Friday, February 14, 2014

Economics of Higher Education

The Economist on the new economics of higher education.  This is something that university management from the Vice Chancellor down needs to take seriously.  The traditional campus education has a lot to offer the student but the threats are real.

A good read for all academics and students

 Massive open online forces [Economist]

"Having invested in the production of a course, a provider’s incentive is to sell it to as many students as possible. After the initial cost is covered each additional unit sold is pure profit. A low price maximises registrations and profit. But as prices converge towards marginal cost, there will be little scope for undercutting the competition. Instead MOOCs are likely to compete on quality, Mr Tabarrok reckons. Higher production costs are a small price to pay to attract much greater numbers of students. Such markets often evolve into winner-take-all, “superstar” competitions. The best courses attract the most customers and profit handsomely as a result. In this respect online education may more closely resemble information industries such as film-making than service industries such as hair-cutting."

However, when reading this article it is worth having in the back of your mind where the "economist is coming from" -  "The publication belongs to The Economist Group, half of which is owned by Pearson PLC via the Financial Times."  Not surprisingly then they include the following paragraph:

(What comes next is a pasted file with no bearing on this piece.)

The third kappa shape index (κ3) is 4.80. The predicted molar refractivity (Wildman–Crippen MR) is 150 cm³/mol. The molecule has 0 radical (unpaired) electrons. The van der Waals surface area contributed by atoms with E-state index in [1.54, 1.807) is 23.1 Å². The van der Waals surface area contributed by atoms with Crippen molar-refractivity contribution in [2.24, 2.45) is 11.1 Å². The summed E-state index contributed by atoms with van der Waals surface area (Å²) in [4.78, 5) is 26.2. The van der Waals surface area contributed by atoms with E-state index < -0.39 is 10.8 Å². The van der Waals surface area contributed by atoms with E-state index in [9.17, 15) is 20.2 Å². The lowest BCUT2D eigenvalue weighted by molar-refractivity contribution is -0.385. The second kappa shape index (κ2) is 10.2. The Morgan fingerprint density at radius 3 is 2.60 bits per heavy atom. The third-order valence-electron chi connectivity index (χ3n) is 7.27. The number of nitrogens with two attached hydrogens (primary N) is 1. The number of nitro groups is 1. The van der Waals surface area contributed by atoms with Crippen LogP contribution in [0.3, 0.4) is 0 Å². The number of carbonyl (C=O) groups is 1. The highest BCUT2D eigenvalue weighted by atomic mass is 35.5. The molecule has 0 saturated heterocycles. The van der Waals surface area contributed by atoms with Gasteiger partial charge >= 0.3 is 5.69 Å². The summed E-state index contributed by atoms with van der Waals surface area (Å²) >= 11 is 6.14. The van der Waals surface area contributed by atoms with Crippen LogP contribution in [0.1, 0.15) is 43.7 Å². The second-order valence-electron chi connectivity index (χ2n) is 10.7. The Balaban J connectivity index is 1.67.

"The market for textbooks already fits this description. New textbooks are costly to write and design but can be reproduced fairly cheaply. Not surprisingly, only four introductory economic texts account for half of the American market, according to Mr Tabarrok. Indeed, says Tyler Cowen, a co-founder of Marginal Revolution University, it is possible that textbook publishers are better equipped than universities to develop MOOCs profitably."
Watch out for the Pearson MOOC coming soon.   This is not to say they do not have a good point.

On the plus side, traditional redbrick universities such as the University of Birmingham should always be an attractive locations to study and there are many good arguments in favour of a traditional eduction but there is no doubt that the MOOC (massive open online courses) threat is real and is a threat that is likely to grow in the next decade.

The economist do get it spot on regarding the next generation of superstar "lecturers".  However, it must be noted that superstar lecturers are not always the same people as "superstar" researchers.

Traditional univresities need to be able to attract and perhaps more importantly retain the best of both if they are to continue to flourish.

                                               {Redbricks at the University of Birmingham}

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